Taking all, or even some of your classes online is a very different experience to taking classes on campus. You do your coursework, studying, projects, and test-taking alone. There’s no meeting up in the library to study, or chatting with classmates after a lecture.
But just because you’re an online student doesn’t mean you can’t make meaningful connections with your fellow classmates!
While yes, making connections with your fellow online classmates is a little more difficult than if you were all in the same classroom three times a week, it isn’t impossible. Because online learning can draw a wider, more diverse crowd of students, you may even end up making friends with someone outside your age group, economic class or other demographic you wouldn’t have met in a traditional classroom.
Here are 5 ways you can connect with your classmates online to build solid relationships:
Most online classes have an “Introduce Yourself!” post in the first week or so of classes, where students are asked to post a little about who they are, why they’re taking the class, and sometimes even a photo.
Give some extra consideration to your answer. Instead of posting that same old headshot you use for every other online class, think about posting a snapshot from a recent vacation or one where you’re doing something you love. Be sure to answer all the instructor’s requirements with your answer, but also consider adding in some fun facts or interests you have that may help your classmates connect with you.
And rather than just posting your answer and never going back to the thread again, read as many of your classmates’ answers as you can and respond. Point out similarities in your major, coursework, background, or interests. Ask questions of someone who traveled over the summer, or who transferred in from another school.
People love to be asked about their lives and to find common interests and experiences with others. Finding a way to connect with each fellow student early in the class shows that you’re there to do more than just get your credit and get out. You want to make the learning environment a more positive, collaborative place, and your classmates will appreciate that.
If a classmate responds to one of your posts with a comment or question, don’t just let it linger there unanswered. Respond to the other person’s post to either clarify your original answer or offer follow-up information. Asking questions of someone who questioned you is completely fine, as long as your question raises a valid point and is presented courteously.
As you progress in the course, you may notice there are some classmates who frequently comment on your work or the work of others, and you value their perspective and opinion on the coursework. Don’t be afraid to send a quick message through the online learning platform or email to these other students and let them know you appreciate their contributions to the class. They could be looking for someone to connect with just as much as you are!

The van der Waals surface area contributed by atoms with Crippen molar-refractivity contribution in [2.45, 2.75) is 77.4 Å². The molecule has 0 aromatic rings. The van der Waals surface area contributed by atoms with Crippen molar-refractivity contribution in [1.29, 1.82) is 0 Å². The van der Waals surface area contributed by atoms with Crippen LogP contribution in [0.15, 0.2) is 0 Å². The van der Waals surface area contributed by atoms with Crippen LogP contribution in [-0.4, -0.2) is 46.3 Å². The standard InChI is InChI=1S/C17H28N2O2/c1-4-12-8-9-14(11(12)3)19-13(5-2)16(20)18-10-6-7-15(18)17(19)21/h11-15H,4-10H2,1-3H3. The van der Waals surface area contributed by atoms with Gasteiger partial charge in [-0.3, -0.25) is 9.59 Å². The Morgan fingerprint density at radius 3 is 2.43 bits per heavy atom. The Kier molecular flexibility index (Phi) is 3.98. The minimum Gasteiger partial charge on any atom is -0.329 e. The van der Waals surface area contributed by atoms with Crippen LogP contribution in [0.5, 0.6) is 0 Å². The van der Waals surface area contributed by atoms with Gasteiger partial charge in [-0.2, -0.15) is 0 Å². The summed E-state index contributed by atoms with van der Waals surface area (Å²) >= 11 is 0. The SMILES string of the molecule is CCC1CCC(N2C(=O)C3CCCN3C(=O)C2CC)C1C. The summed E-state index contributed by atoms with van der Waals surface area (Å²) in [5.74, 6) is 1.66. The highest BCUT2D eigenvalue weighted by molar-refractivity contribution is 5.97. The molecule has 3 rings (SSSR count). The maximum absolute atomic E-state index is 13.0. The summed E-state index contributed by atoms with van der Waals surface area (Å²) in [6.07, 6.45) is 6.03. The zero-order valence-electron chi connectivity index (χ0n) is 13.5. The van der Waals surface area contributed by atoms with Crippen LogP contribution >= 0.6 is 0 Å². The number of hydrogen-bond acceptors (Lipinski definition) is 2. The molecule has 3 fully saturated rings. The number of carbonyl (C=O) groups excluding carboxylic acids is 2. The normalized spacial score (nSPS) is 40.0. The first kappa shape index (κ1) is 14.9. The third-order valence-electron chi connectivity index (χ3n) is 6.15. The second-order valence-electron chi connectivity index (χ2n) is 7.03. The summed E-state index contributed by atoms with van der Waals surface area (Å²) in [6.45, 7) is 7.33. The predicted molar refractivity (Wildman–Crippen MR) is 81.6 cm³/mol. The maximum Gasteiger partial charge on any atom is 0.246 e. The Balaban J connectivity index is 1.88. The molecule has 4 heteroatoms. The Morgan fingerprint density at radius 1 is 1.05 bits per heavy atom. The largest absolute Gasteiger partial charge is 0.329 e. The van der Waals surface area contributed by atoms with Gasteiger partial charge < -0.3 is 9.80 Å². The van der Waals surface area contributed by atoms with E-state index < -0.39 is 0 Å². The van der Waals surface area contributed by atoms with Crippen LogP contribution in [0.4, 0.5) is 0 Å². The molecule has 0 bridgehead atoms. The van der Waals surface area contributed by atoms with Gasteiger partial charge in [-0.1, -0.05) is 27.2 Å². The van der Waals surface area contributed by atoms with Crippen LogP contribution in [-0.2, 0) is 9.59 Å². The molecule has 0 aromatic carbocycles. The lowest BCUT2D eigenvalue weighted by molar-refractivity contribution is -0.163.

Give Frequent, Considerate Feedback
Along the same lines as reaching out to those whose feedback you appreciate, make sure you’re a regular, valuable participant in the class discussion. Each week, make time to read and respond to as many of your classmates’ posts as possible. Give more than a, “Nice post!” response; instead, comment on some aspect of the person’s answer, or ask a follow-up question if you’re confused about something in their response.
Providing valuable feedback to others on their work makes you not only a considerate classmate, but also someone your classmates can depend on for insight into the class and their participation in it. Your answers to a post may help boost someone’s confidence in a course, helping them do better overall. And, you never know, your responses could mean someone emails you to reach out!
Also, many course message boards have an “Off-Topic” section, where students can post general questions and discussion topics. Don’t forget to stop into this section of your class regularly and start or participate in ongoing discussions. You may connect with someone you wouldn’t have expected over a question about general study tips or an article that you found interesting.
Use Social Media
After you’ve made those initial connections through message board comments and email, link up with your online classmates through social media. Think about it: You keep in touch with your real-life friends through Facebook, Twitter, Snapchat, and Instagram, so why should your online friends be any different?
Be sure to send messages either before friend requesting someone or along with the request, letting the person know you’re a member of their online class and you’d love to connect outside the class space. Chances are high that your classmates will be more than receptive to your new friend request, and you can continue to enhance your connections over funny dog photos and recipes.
Before hitting “Send Friend Request,” though, make sure the person you’re requesting is someone you’ve already made a connection with in your course. Don’t just go blasting requests through social media because, as you know from all those random friend requests you’ve left hanging out in your notifications, that’s an easy way to get no new connections.
Just because you made your initial connections online doesn’t mean that’s where the relationship has to stay forever. If you get a great rapport going with classmates who live near you, don’t hesitate to begin reaching out to set up in-person meetups. Talking over coffee, dinner, even study groups are great ways to bring your online friends into the offline world.
Who knows? People who started as online friends could easily become some of your most frequent and valued offline pals.
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